Life During Bankruptcy - Your Tax Debt
Bankruptcy permanently extinguishes your tax debt to the Australian Taxation Office (ATO).
You may be worried that the ATO will continue to chase you for taxes owing. This is an ill-founded worry, all taxes you owe will be gone permanently.
We summarise below what else you need to know regarding tax debt during bankruptcy.
Company Tax Debt Transferred to You
Monies you owe the ATO for taxes and superannuation guarantee liability from a company that failed are also captured and permanently gone.
ATO Garnishee Notices
If you are presently being chased for outstanding taxes by the ATO you should be careful. The ATO has the power to garnishee your assets like cash at bank and debtors. If this happens, your garnisheed assets will be lost and are not able to be recovered. This can be significant for your cash flow. The reason for concern is when you become bankrupt, debtors owing from your labour are retained by you and when collected are classified as your income. If your income is below the income threshold for income contributions to be paid, the debtors collected will be available for your living requirements. If you will be required to pay income contributions, only a small portion of the debtors collected will be lost. The rest will be available for you.
If you are being chased by the ATO for outstanding taxes, we recommend you consider bankruptcy prior to the ATO issuing a garnishee notice. This may make a material impact on funds available for your living requirements.
Outstanding Tax Returns
If you have outstanding tax returns to lodge, you can proceed to file for bankruptcy and then lodge your outstanding tax returns. When the returns are lodged, all taxes owing up to the date of your bankruptcy will be captured.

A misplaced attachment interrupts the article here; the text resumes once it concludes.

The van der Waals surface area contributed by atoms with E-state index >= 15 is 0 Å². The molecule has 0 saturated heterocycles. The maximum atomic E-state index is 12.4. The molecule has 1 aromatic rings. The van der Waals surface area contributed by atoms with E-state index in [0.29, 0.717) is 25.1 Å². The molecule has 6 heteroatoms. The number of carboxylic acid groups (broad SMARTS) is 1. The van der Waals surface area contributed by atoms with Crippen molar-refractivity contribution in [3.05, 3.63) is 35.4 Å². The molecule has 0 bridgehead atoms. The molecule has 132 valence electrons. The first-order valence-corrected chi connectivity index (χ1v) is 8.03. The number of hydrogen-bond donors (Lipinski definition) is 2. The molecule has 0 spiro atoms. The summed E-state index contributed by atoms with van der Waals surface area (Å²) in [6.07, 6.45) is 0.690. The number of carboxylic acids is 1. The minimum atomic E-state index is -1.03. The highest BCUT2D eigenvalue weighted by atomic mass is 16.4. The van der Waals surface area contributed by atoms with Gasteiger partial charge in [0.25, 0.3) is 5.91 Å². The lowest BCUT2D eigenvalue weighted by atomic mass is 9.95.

We often talk to people who have not lodged tax returns for the past few years and are stressed about collating their financial records to enable their outstanding returns to be prepared for lodgement. Once they have the protection of bankruptcy, that stress subsides – knowing that they will not have to pay the tax liability generated from preparation and lodgement of the returns.
It is important that you bring lodgement of your outstanding tax returns up to date. Whilst bankruptcy will catch all taxes you owe the ATO, it does not remove the requirement for you to lodge tax returns. The ATO can prosecute you through the courts for not lodging your tax returns. If this happens you are exposed to getting a court fine which you will have to pay from your wages.
We have never seen a person prosecuted for non-lodgement of tax returns after all outstanding tax returns have been lodged.
If you owe the ATO money, it is worth mentioning that the ATO will not pay your tax refunds to you during bankruptcy. Once you are discharged in 3 years’ time everything goes back to normal with tax refunds being paid to you.
If you do not owe the ATO money, you will receive your tax refunds as you normally would.
Tax Liability During Bankruptcy
Your tax debt up until when you become bankrupt is permanently extinguished. During bankruptcy, you are required to pay your taxes as they accrue based on your income and or business activity.
Once You Are Discharged from Bankruptcy
When you are discharged the tax debt does not return, it has been permanently extinguished. As you go forward, your only obligation is to pay taxes as they accrue based on your income and or business activity. You will receive your tax refunds without regard to whether you had a tax debt to the ATO that was extinguished by your bankruptcy; your life returns to normal.
To get further insight into how bankruptcy works, we recommend our article Getting On With Daily Life which can be accessed here